Both documents highlight the importance of the teacher in developing a learning plan for students: In Education for All, Belief 4 clearly states, “Classroom teachers are the key educators for a student’s literacy and numeracy development. The expert report provides recommendations about how to support professional learning in order to support student learning. Growing Success acts as a policy document to outline assessment and evaluation policies and procedures based on research and best practice. At the same time, Growing Success recognizes that teachers not only triangulate data through observations, conversations, and student products, but that other considerations (such as the richness of the task or a student’s needs) are to be made as well, constituting something now known as a teacher’s “professional judgement”. The document defines this as, “Judgement that is informed by professional knowledge of curriculum expectations, context, evidence of learning, methods of instruction and assessment, and the criteria and standards that indicate success in student learning. In professional practice, judgement involves a purposeful and systematic thinking process that evolves in terms of accuracy and insight with ongoing reflection and self-correction (GS 152). Ultimately, as Growing Success clearly states, “The professional judgement of the teacher, acting within the policies and guidelines established by the ministry and board, is critical in determining the strategy that will most benefit student learning” (GS 46). As such, classroom teachers need to stay current on ministry, board, and school policies, procedures, and pedagogies.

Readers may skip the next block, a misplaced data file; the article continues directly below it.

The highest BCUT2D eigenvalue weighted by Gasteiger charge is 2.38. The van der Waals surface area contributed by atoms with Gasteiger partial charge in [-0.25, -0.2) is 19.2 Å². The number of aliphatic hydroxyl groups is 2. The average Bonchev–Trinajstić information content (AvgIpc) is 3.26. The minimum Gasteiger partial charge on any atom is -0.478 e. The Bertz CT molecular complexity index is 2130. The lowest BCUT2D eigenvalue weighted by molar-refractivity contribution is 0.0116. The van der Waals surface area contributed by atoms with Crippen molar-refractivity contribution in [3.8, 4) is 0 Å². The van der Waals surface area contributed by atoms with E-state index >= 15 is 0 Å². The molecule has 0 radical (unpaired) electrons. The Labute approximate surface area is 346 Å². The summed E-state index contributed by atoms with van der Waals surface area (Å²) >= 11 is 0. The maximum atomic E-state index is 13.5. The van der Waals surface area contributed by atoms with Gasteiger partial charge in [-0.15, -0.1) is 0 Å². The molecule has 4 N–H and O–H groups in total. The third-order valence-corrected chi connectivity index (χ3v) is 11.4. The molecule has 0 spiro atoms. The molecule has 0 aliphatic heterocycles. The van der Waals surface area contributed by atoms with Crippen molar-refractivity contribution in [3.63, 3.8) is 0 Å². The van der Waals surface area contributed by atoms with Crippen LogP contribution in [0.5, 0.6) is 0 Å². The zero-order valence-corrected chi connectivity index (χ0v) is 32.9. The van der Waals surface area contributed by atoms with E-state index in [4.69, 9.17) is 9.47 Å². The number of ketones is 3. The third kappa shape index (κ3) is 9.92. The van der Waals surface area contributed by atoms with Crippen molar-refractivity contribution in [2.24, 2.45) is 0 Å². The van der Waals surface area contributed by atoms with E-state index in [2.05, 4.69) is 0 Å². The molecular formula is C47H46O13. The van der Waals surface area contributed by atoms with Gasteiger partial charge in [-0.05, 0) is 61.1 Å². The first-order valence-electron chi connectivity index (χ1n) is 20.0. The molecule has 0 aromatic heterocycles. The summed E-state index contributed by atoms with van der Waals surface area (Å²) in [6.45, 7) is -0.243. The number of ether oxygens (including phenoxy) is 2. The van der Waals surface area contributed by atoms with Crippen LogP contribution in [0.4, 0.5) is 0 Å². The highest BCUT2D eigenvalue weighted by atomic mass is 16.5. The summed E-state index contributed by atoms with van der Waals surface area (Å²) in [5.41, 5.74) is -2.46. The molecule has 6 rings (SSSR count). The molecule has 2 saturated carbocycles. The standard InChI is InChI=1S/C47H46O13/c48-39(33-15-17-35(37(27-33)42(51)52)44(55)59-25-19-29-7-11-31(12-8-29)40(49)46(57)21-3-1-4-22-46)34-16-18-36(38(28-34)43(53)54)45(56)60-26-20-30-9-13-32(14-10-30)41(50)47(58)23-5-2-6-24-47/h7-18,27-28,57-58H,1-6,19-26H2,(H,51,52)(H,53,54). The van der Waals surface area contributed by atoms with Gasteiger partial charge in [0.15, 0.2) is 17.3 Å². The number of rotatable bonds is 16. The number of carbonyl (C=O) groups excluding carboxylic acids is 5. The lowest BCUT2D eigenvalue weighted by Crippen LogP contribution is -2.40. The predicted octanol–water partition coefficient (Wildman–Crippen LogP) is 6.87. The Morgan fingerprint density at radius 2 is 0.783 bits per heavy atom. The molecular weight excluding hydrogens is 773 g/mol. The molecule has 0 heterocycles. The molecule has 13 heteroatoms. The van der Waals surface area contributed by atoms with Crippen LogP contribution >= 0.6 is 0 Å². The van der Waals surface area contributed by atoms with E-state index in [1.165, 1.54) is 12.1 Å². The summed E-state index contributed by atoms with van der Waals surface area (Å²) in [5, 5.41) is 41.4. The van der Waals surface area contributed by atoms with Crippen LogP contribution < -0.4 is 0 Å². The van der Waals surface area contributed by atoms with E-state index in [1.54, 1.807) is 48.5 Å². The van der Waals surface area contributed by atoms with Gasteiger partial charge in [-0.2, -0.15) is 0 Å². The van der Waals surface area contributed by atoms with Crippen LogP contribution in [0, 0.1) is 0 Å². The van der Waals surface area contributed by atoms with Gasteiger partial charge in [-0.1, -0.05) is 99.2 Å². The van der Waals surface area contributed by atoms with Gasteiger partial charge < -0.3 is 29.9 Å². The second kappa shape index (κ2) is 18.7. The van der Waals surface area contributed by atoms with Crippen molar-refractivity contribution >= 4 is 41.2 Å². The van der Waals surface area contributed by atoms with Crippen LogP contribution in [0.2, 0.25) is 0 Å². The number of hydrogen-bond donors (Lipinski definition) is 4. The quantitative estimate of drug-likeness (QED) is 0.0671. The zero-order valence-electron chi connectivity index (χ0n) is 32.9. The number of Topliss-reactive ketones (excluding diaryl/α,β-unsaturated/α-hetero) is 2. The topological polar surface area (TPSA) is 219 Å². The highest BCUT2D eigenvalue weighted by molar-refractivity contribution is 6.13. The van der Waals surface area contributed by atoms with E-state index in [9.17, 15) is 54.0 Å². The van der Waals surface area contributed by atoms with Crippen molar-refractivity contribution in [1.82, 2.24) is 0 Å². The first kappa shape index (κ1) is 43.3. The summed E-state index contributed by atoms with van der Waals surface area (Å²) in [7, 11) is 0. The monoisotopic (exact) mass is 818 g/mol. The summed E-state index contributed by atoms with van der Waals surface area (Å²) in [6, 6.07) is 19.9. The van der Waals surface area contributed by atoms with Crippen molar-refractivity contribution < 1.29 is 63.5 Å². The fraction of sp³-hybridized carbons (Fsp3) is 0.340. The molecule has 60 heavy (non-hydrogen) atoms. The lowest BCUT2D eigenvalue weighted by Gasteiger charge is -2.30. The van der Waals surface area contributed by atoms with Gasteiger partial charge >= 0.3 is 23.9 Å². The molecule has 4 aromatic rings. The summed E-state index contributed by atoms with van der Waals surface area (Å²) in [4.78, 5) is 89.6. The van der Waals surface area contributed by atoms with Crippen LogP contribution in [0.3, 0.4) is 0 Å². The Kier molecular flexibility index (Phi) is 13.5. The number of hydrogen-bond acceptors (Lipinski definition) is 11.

While the Expert Panel Report, Education for All, was written in 2005, it is clear to see the influence of this document in the current policies and procedures across Ontario as expressed in 2010’s Growing Success.
Wednesday, July 19, 2017
Resurrecting the blog to share some of my learning from my Special Education Specialist (Part 3) course (see the tab above for posts). I'm completing the course as part of my own rehabilitation after a concussion in February (it's July and we're finally "increasing my cognitive load"). It's been a long road and I'm actually pretty keen to be using my brain again. Funnily enough, I also re-discovered an infographic I created for one of my other courses, and thought I'd post it here. Interesting how one's understanding of something shifts after having a first hand experience!